The growth rate and economic status of American cities with most immigrants reveal a pattern of steady economic growth. Los Angeles, New York, Houston, and Chicago are some of the main immigrant destinations and are regarded Americas economic powerhouses. These cities account for a large percentage of the country's Gross Domestic Product.
Several factors are at play in the contribution of immigrants to the U.S Economy. Language and the Legal status of an immigrant play a crucial role in the economic output of most immigrants. Immigrants tend to contribute more to the economy once they learn English and become legally recognized as citizens. Learning English goes a long way in assisting immigrants to adapt to the American society. Being able to communicate with the American people makes it easier for immigrants to settle and contribute to the economy easily. Immigrants can easily access jobs and bargain terms when they are knowledgeable of the English language.
Economic contribution by the immigrants varies by legal status. Undocumented and documented immigrants have varying wages, with the latter earning significantly more than the undocumented immigrant. A 1986 study on Mexican immigrants revealed that legally recognized immigrants earned 6% more than the undocumented immigrant. Additionally, a 2009 study revealed that the average hourly wage for a documented immigrant was 28.3% more than that of an undocumented immigrant. In this connection, its clear that in as much as both the documented and undocumented immigrant contribute to the United States economy, the contribution of a documented immigrants is significantly higher than those of undocumented immigrants.
Most undocumented immigrants operate in an underground shadow economy. Many employers take advantage of their illegal status to pay them lower wages and deny them job security or benefits. To ensure that the United States reaps economically from its immigrants, the immigration systems must hack into the shadow economy and set things right as far as the legalization of immigrants is concerned.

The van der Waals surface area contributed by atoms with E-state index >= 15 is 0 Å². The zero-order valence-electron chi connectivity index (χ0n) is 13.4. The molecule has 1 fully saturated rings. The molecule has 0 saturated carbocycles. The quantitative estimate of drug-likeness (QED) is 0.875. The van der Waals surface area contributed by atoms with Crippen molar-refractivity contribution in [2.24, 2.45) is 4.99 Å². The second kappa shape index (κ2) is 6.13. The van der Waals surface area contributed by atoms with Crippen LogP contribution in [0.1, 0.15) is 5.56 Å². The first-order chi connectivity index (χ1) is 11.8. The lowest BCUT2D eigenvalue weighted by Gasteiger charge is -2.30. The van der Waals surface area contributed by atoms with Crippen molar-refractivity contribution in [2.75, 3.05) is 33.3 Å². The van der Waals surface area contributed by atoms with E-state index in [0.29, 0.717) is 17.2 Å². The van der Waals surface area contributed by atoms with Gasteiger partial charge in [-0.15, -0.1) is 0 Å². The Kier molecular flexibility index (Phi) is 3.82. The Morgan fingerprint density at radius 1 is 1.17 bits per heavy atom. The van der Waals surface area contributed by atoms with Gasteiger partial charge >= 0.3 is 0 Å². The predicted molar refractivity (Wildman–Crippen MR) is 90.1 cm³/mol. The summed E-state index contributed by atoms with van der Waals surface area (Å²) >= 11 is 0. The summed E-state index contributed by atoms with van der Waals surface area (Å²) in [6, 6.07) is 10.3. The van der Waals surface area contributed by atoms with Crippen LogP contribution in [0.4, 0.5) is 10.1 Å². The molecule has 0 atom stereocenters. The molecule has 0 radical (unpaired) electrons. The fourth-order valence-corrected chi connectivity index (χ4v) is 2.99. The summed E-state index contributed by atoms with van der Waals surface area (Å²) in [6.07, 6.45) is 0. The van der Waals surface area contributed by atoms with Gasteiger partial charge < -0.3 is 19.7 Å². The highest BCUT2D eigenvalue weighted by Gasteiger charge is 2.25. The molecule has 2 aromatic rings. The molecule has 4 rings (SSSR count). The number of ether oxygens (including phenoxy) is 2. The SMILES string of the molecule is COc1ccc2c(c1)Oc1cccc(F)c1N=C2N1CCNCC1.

The contribution of undocumented immigrants to the economy is below average. These immigrants earn less and pay lesser taxes than their potential. America stands a chance to gain from the legalization of immigrant status. When undocumented immigrants are granted legal status and citizenship, they are likely to contribute significantly to the United States economy. In this connection, undocumented immigrants can be more useful to the United States when they are documented that when they are not. A lot of innovation and skills are put to waste with the delaying processes of documenting immigrants. Once an immigrant is eligible for documentation, the immigration system should not hesitate in granting such an immigrant a legal status (Ngai 90). This should mainly be extended to entrepreneurial immigrants who are highly skilled, and knowledgeable and are likely to contribute to economic growth.
Citizenship and legalization of immigrants are potential economic boosters. Providing a roadmap to the legalization of undocumented immigrants gives them legal protections that will automatically reflect on adjusted, higher wages. It also promotes investment in the training and education of immigrants which pays off in the form of better wages in the workplaces. Documenting immigrants increases their access to better-paying jobs, encourages mobility which in turn increase the returns on the immigrant's labor skills (Orrenius and Zavodny 577). Immigrants can easily start-up businesses and create employment opportunities.